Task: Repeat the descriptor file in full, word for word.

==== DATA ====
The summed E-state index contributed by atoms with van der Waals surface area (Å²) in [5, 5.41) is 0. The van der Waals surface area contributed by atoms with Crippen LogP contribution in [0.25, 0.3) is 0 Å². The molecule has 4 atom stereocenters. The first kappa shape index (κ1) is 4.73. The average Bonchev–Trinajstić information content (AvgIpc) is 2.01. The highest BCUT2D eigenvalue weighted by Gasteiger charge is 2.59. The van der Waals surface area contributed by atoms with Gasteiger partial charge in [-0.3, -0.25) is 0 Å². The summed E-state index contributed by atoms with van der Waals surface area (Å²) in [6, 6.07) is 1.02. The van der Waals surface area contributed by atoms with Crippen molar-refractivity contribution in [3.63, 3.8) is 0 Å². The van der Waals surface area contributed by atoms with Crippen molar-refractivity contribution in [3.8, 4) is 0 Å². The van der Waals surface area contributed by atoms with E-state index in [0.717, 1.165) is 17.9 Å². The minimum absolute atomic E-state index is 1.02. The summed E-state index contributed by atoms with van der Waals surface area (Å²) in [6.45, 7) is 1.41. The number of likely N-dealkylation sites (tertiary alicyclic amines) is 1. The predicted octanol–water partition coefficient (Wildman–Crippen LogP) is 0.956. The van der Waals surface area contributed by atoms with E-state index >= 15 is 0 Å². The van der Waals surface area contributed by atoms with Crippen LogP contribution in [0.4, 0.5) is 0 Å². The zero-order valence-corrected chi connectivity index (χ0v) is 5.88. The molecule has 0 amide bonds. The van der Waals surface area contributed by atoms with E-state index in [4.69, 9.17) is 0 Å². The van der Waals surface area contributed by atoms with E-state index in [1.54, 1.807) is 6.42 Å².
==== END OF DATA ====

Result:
The summed E-state index contributed by atoms with van der Waals surface area (Å²) in [5, 5.41) is 0. The van der Waals surface area contributed by atoms with Crippen LogP contribution in [0.25, 0.3) is 0 Å². The molecule has 4 atom stereocenters. The first kappa shape index (κ1) is 4.73. The average Bonchev–Trinajstić information content (AvgIpc) is 2.01. The highest BCUT2D eigenvalue weighted by Gasteiger charge is 2.59. The van der Waals surface area contributed by atoms with Gasteiger partial charge in [-0.3, -0.25) is 0 Å². The summed E-state index contributed by atoms with van der Waals surface area (Å²) in [6, 6.07) is 1.02. The van der Waals surface area contributed by atoms with Crippen molar-refractivity contribution in [3.63, 3.8) is 0 Å². The van der Waals surface area contributed by atoms with Crippen molar-refractivity contribution in [3.8, 4) is 0 Å². The van der Waals surface area contributed by atoms with E-state index in [0.717, 1.165) is 17.9 Å². The minimum absolute atomic E-state index is 1.02. The summed E-state index contributed by atoms with van der Waals surface area (Å²) in [6.45, 7) is 1.41. The number of likely N-dealkylation sites (tertiary alicyclic amines) is 1. The predicted octanol–water partition coefficient (Wildman–Crippen LogP) is 0.956. The van der Waals surface area contributed by atoms with E-state index >= 15 is 0 Å². The van der Waals surface area contributed by atoms with Crippen LogP contribution in [0.4, 0.5) is 0 Å². The zero-order valence-corrected chi connectivity index (χ0v) is 5.88. The molecule has 0 amide bonds. The van der Waals surface area contributed by atoms with E-state index in [4.69, 9.17) is 0 Å². The van der Waals surface area contributed by atoms with E-state index in [1.54, 1.807) is 6.42 Å².